New 3D-printed batteries will come in desired shapes

OEMs will now be able to decide the form factor of the device regardless of the size of the battery.


Most of the electronic devices used today such as our smartphones, laptops, and even the electric vehicles make do with lithium-ion batteries. The size of these devices determines the size of the batteries and vice versa.

New 3D-printed batteries will come in desired shapes


According to a report from a publication on the American Chemical Society, a team of researchers from Duke University has developed a new method to 3D print lithium-ion batteries in any shape.

As of now, the conventional lithium-ion batteries are usually cylindrical or rectangular in shape and that usually determine the form factor of the gadget. When a manufacturer is working on the development of a smartphone, a certain size and space have to be dedicated to the battery.

This also restricts the available space and the design options available to OEMs to play around with. The new 3D printing technologies will bring this to an end as it will let manufacturers fabricate the whole device, including the battery and electronics components, in almost every possible shape.

The potential of the battery was demonstrated using a 3D-printed LED bangle bracelet integrated with a lithium-ion battery. The bangle battery could power the LED for up to 60 seconds. According to the researchers, the capacity of the first-generation 3D-printed battery is lower than that of commercial batteries, which isn't enough for practical use.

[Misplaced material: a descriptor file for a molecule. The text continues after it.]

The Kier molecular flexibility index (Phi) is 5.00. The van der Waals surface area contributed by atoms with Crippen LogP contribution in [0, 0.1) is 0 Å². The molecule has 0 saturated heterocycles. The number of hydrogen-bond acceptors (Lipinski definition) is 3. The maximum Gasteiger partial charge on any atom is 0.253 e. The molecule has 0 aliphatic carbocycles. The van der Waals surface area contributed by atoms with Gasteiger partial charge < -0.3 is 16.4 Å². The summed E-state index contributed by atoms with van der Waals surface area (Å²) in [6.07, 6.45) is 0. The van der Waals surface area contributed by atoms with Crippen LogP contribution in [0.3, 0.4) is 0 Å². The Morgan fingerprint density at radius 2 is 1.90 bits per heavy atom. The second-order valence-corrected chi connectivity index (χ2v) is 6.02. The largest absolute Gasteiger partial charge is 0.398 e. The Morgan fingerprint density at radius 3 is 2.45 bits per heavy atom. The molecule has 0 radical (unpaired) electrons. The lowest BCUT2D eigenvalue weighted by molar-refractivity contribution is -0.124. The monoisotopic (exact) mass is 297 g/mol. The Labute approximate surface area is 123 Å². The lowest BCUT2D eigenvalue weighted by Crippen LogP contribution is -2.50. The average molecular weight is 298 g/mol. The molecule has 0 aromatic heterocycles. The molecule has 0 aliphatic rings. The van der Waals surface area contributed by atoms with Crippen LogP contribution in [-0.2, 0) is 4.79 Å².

Besides, according to a study by the University of Birmingham researchers, sodium-ion battery technology can hold as much as seven times the charge of the current lithium-ion solution. However, in an article published in the Journal of American Chemical Society, the biggest issue is the storage of these sodium ions.

Considering the fact that a sodium ion isn't small enough to fit between the graphite carbon layers seen on conventional lithium-ion batteries. Earlier, solutions had glass substrates and other materials. According to the recent study, the best intermediary for the batteries could be phosphorus.


According to a new research published by the Advanced Energy Materials journal, several devices can be recharged through their movement only. The process will use the Triboelectric Nanogenerators (TENGs).

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